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Judy Schneider and Barry Schneider, an East Side couple united by marriage and by a tenacious civic activism, stood near the corner of 61st Street and Second Avenue in Lenox Hill, where they squinted at a bump in the road and tried to decide what to call it. Steve Kahn, their fellow member
of the East Sixties Neighborhood Association, scanned a
laminated list of almost everything that can go wrong on a
New York block, from rat holes and trash bin odors to weeds
and debris in trees. But the list didn't have a fitting
description for the goutlike mound of asphalt in the middle
of the street.
"How about a hummock?" Ms. Schneider offered.
"What's that?" Mr. Kahn asked.
"It is a rounding of the street," Mr. Schneider explained.
Hummock, Ms. Schneider added, is a term used by the
Department of Transportation, which would soon be hearing
about the bump from the trio of amateur inspectors.
The three, who conducted their survey one June morning,
were in a program in which volunteers wielding hand-held
computers gather data about street-level problems. In the
last two years, about 133 miles of street in 15
neighborhoods - 1,692 blocks - have been surveyed.
The effort, called Computerized Neighborhood Environment
Tracking, is aimed at encouraging bureaucrats to take
prompt action, something often elusive in a big and complex
city. (Think of that crooked sidewalk pole long ago shorn
of any sign, or the graffiti on your corner mailbox that
seems as ancient as a hieroglyphic.) The program was
devised by the Fund for the City of New York; funds come
from the Alfred P. Sloan Foundation.
"We kept hearing that people judge the way government is
performing by what they see in the streets," said Barbara
Cohn, the group's executive director. The program is
ongoing. A survey has just been completed at the Fulton
Mall in downtown Brooklyn, for example, and two are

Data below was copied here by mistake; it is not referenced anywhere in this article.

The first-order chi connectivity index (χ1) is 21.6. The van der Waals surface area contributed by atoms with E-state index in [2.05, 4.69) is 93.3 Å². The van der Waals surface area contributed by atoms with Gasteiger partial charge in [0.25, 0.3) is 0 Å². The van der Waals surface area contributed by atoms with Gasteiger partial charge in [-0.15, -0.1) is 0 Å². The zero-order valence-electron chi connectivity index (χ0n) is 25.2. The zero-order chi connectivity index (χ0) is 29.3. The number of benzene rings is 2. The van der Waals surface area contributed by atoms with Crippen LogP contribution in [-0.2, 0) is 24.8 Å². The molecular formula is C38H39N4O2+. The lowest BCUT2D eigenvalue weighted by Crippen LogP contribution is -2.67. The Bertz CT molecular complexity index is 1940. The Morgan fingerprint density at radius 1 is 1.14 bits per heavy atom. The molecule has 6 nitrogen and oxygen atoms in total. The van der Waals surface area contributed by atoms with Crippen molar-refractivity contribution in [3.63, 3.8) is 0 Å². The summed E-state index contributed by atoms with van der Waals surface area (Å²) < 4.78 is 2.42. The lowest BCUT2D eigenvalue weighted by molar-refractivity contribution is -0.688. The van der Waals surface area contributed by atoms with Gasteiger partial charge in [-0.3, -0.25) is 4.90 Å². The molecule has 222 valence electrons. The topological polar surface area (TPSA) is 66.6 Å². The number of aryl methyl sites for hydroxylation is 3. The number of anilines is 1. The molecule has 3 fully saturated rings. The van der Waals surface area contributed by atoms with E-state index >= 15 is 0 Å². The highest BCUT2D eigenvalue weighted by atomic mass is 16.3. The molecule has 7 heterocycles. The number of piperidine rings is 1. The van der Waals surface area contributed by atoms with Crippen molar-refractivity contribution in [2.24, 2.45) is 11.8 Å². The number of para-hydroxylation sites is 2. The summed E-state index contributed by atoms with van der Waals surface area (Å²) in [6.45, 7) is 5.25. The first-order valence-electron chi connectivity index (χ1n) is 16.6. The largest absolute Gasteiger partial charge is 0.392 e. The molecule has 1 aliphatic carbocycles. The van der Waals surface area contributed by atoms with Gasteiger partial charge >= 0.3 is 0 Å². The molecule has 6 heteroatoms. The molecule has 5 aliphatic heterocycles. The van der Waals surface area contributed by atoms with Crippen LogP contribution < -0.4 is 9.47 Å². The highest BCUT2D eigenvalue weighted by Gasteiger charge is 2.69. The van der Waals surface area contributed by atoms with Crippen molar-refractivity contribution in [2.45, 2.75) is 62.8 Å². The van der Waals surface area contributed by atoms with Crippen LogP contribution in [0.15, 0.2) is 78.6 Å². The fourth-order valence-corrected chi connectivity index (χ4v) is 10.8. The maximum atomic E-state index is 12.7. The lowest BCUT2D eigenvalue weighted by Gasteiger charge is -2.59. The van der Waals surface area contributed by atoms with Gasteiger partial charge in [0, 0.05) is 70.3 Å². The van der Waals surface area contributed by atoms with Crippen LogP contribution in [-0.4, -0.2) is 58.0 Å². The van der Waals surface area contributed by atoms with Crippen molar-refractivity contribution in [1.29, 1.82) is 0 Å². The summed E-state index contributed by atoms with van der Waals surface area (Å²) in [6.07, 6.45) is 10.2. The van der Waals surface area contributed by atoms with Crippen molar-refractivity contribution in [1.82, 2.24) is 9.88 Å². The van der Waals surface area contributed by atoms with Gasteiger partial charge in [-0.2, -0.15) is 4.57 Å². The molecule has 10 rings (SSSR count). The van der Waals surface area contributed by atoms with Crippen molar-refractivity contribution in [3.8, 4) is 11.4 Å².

starting in Jamaica, Queens.
Will the program make a difference? "Every community takes
surveys," said Mr. Schneider, the retired owner of an ad
agency and a former chairman of Community Board 8. "But
they usually take six months to cover four blocks, and the
results wind up in the bottom of a drawer."
Mr. Schneider said this program may work, however. The
hand-held computers contain forms that are easy to fill
out, compile authoritative graphs and maps and are fitted
with digital cameras to snap evidence. The computerized
system pinpoints which of the 17 city agencies that oversee
many of the elements of a block is responsible for a
particular problem, and collects data citywide in a uniform
"It turns the anecdotal into black-and-white hard fact that
is identifiable and curable," Mr. Schneider said. Rob
Walsh, commissioner of the city's Department of Small
Business Services, agreed, and noted that 10 of the city's
45 business improvement districts are using the program to
take a "block by block, light bulb by light bulb" inventory
of conditions in their areas.
People who are savvy about government, like Mr. Schneider,
can make good use of the computer survey, but so can high
school students in a poor Bronx neighborhood.
A few days before Mr. Schneider's group was puzzling over the hummock, seniors at Bronx Regional High School in Morrisania set out on the last of a dozen surveys of local street conditions they had conducted.
Their first stop was the corner of Westchester and Rev. James A. Polite Avenues. One student, Betzaida Castilla, saw that a sewer was silted over with dirt and debris. Shatera Headen scanned the laminated list and announced the proper term, "catch basin clogged," and Benenge Richard dutifully entered the condition into the hand-held computer.
This is a recurring problem, said another student, William Hardnett, as are street lights with broken doors at their base. "People can steal electricity from it," Mr. Hardnett said. "Little kids can get electrocuted. And drugs get stashed in there." He then produced a map inherited from a previous class that showed 10 broken street lights in a four-block area near the school. All had been reported to the Department of Transportation. Six had been fixed.